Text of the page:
windward ability of Pacific cats and proas

Discussion in 'Multihulls' started by Gary Baigent, Oct 5, 2008.


  1. rwatson
    Joined: Aug 2007
    Posts: 5,872
    Likes: 301, Points: 83, Legacy Rep: 1749
    Location: Tasmania,Australia

    rwatson Senior Member

    The ocean going canoes in the Auckland museum all had round bottoms. But the smaller "coastal" canoes had sharp hulls. I understand the larger canoes were always rounded due to load carrying needs and to get the biggest boat out of one tree, The islands with smaller trees, who had to make up the hulls from separate trees, invariably made sharp "wharram like" hulls.

    Long canoes tended to be built from one tree, as canoes from multiple trees were difficult to make strong enough over the length.

    The other limiting thing is the sails - usually made from woven cloth, and supported as crab claws, or simple lateen sails, wouldnt have nearly the pointing performance of modern rigs.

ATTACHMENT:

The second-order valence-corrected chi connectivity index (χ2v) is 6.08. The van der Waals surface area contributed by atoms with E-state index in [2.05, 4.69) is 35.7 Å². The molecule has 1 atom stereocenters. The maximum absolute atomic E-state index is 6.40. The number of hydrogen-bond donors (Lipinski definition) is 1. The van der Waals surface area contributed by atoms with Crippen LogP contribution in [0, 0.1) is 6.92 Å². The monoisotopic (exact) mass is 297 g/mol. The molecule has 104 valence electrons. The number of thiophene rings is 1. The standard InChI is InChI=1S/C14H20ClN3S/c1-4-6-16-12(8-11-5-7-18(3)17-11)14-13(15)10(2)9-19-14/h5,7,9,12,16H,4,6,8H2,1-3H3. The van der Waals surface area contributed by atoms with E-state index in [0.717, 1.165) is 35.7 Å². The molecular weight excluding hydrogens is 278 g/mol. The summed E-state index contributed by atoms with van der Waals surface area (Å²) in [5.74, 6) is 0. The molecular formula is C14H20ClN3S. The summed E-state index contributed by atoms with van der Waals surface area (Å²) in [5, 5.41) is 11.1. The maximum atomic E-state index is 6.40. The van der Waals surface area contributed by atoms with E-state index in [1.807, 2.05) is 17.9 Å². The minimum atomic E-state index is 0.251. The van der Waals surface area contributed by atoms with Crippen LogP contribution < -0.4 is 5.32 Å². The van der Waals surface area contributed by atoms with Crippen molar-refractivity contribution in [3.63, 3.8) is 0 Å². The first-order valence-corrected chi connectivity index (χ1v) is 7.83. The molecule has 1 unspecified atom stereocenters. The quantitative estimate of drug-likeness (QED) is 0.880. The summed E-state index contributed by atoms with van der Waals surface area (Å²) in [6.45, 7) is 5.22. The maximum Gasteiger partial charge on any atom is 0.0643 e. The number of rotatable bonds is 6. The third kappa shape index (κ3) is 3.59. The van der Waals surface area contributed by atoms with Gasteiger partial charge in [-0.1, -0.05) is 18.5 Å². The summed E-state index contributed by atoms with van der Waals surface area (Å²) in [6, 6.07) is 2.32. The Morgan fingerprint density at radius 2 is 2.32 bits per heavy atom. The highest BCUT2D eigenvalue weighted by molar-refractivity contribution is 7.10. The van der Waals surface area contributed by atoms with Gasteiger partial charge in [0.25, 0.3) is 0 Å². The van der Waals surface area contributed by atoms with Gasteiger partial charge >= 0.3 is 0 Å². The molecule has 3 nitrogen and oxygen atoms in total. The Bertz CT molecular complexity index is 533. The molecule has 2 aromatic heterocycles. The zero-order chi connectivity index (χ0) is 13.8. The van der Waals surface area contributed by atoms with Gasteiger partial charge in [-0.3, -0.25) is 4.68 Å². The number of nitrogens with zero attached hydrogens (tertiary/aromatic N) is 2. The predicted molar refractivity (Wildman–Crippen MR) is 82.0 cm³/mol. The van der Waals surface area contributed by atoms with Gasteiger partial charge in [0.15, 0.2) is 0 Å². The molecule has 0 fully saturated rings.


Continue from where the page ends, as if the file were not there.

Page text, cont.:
Of course, the polynesians were as knowledgable about inter island currents and tides as they were about prevailing winds. In recent replica trips, often the boat could make 4 knots (over ground) in no wind when they hit known currents.

    Basically, I understand these intrepid and clever sailors were limited by their materials for large boats to average pointing abilities. The smaller boats could point better, but didnt usually do the long voyages for obvious reasons.
     
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